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Climate economist Mark Jaccard analyzed the leading federal parties’ climate platforms, applying mathematical modelling to the policies proposed by the parties to simulate the impact on greenhouse gas emissions and gross domestic product.JONATHAN HAYWARD/The Canadian Press

Climate economist Mark Jaccard has some advice for Canadian voters looking to throw their support behind the best plan for reducing our national carbon footprint.

Beware bold targets that come with vague to non-existent details. The strongest policy isn’t necessarily the most ambitious; it’s the one that, measurably, will actually work.

“Unfortunately, our political process has a long history of tricking people with targets and not a verifiable plan to achieve them,” the Simon Fraser University professor said in an interview Wednesday.

“If climate is a priority for you as a voter, don’t vote for a party on the basis of its target; vote for it on the basis that independent experts can verify that its plan will achieve its target.”

Prof. Jaccard has subjected the leading parties’ climate platforms to just such an objective analysis, and his work has garnered attention in the campaign – especially the Liberals, who quite like his conclusions. When Justin Trudeau said in last week’s English-language debate that “the experts that have rated our plan on climate to be an A have rated [the NDP] plan to be an F,” he was talking about Prof. Jaccard’s research.

His findings, published this month in Policy Options (the Institute for Research on Public Policy’s online magazine), are based on applying mathematical modelling to the policies proposed by the parties in their platforms, to simulate what impact those policies will have on greenhouse gas emissions – and, importantly, at what cost in terms of impact on gross domestic product. In cases where the results indicate that the proposed measures are insufficient to meet a party’s stated GHG reduction target, Prof. Jaccard can see to what degree additional measures would be needed – such as higher carbon taxes or tighter emissions regulations – and at what economic cost.

The carbon-reduction targets themselves (50 per cent below 2005 levels by 2030 for the NDP, 40 per cent for the Liberals, 30 per cent for the Conservatives) are not the focus of the assessment. If they were, the NDP would be the front-runner. The key is the execution – how the actual mix of carbon pricing and regulatory measures are likely to influence GHG emissions and economic performance.

“Citizens should focus on the carbon prices and regulations in each party’s policy package, because only these cause significant GHG reductions,” Prof. Jaccard’s paper says. “These influence the spending and investment decisions of households and firms, which dominate in our economy. Government spending can help us get through the transition. It cannot be the transition.”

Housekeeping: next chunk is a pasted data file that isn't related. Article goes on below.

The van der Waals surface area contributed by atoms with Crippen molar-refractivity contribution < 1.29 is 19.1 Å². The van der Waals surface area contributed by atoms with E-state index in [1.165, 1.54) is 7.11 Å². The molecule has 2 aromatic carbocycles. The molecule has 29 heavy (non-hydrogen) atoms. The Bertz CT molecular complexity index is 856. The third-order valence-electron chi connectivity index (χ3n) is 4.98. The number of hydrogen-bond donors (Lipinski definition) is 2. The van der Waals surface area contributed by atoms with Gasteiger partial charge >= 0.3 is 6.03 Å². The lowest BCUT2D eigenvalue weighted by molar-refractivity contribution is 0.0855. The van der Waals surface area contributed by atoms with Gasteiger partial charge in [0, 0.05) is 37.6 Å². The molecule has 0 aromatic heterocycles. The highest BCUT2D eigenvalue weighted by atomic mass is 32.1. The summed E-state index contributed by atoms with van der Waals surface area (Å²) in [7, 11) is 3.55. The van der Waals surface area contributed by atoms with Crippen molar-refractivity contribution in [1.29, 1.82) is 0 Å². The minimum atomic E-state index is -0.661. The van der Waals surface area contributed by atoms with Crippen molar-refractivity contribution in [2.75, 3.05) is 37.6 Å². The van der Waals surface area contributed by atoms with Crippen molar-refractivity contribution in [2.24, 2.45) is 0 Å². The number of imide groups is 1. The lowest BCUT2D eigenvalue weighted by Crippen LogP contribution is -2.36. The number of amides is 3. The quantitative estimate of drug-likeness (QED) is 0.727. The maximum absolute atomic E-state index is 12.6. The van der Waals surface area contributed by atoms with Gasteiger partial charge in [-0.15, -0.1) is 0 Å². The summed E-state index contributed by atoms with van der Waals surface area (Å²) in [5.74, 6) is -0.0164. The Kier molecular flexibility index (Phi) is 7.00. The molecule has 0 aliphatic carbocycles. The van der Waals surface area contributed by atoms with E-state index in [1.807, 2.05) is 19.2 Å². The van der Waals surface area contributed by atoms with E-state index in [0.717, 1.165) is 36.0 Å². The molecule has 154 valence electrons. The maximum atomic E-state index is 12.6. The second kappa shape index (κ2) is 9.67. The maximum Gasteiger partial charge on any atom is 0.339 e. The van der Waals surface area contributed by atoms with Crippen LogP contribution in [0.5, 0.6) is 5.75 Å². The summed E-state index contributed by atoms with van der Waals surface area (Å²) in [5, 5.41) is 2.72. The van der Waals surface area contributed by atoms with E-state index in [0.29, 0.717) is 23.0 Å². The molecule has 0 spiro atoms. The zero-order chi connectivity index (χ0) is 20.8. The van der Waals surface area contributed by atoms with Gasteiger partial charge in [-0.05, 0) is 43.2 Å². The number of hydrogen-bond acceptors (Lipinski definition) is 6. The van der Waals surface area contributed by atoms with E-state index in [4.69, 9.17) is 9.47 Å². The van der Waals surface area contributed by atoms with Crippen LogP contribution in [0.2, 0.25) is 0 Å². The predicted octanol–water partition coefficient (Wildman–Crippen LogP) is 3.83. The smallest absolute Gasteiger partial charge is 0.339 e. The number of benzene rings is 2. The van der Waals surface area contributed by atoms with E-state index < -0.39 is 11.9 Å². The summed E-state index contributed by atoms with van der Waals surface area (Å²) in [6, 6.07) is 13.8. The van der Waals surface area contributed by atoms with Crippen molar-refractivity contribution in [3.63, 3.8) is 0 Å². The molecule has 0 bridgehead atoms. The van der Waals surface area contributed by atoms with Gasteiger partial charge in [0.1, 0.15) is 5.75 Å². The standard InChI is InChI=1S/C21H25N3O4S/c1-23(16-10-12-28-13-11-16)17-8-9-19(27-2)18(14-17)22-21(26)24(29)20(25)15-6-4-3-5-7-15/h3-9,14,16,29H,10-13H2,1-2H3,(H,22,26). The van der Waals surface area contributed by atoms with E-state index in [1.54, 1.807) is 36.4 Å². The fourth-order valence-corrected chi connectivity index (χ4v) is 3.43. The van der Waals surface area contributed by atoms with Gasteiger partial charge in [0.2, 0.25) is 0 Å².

He gives the Liberal plan – centred on a carbon price rising to $170 a tonne by 2030, with meaningful protections for exporting industries – a score of eight out of 10. The model indicates that the measures are sufficient to reach the party’s GHG target, and the cost is quite bearable: about a 2.5-per-cent drag on GDP, spread over the next nine years.

The Conservatives’ plan – with a smaller carbon price in pursuit of a lower GHG target, and an unusual twist of carbon savings accounts to return carbon taxes to consumers – garnered the next best score, a five. Prof. Jaccard believes the plan has a decent chance of achieving its goal, and its economic cost is modest, at about 2 per cent of GDP.

The NDP plan, on the other hand, is as disastrous as it is ambitious. It lacks critical details about carbon pricing measures, leaving a black hole at the core of its proposals. The party’s promise to lean heavily on industry to pay the bill for emissions – including export-dependent industries that face international competition that may not be forced to carry the same weight – translates into a much bigger economic cost. The model indicates that meeting the NDP’s plan would require a carbon price of more than double that of the Liberals, and the economic hit would be a whopping 6.5 per cent.

Prof. Jaccard gives the NDP plan a score just two out of 10, concluding that it’s “largely ineffective” and “unnecessarily costly.”

While the analysis has, obviously, made for campaign fodder, it also reflects an important step forward in the country’s approach to climate policy, at least for the two biggest parties contending to form the next government.

It’s notable that both the Liberals and the Conservatives themselves ran their climate plans through these same model simulations last spring before finalizing the plans in their election platforms. The two leading parties are now applying modelling and independent analysis to their climate plans in the same way as they would with the Parliamentary Budget Officer’s assessment of their budget plans. This sort of scientific rigour will better inform and measure future climate policy, regardless of the party in power.

For the NDP, this is a wake-up call. Having good intentions and noble principles on the climate file doesn’t cut it any more. Policy needs to be clear, practical and measurable. Its capacity to reach a stated target, and at what economic cost, must be transparent and measurable. These are the things that matter, and any plan that can’t deliver them is not a plan; it’s a wish.

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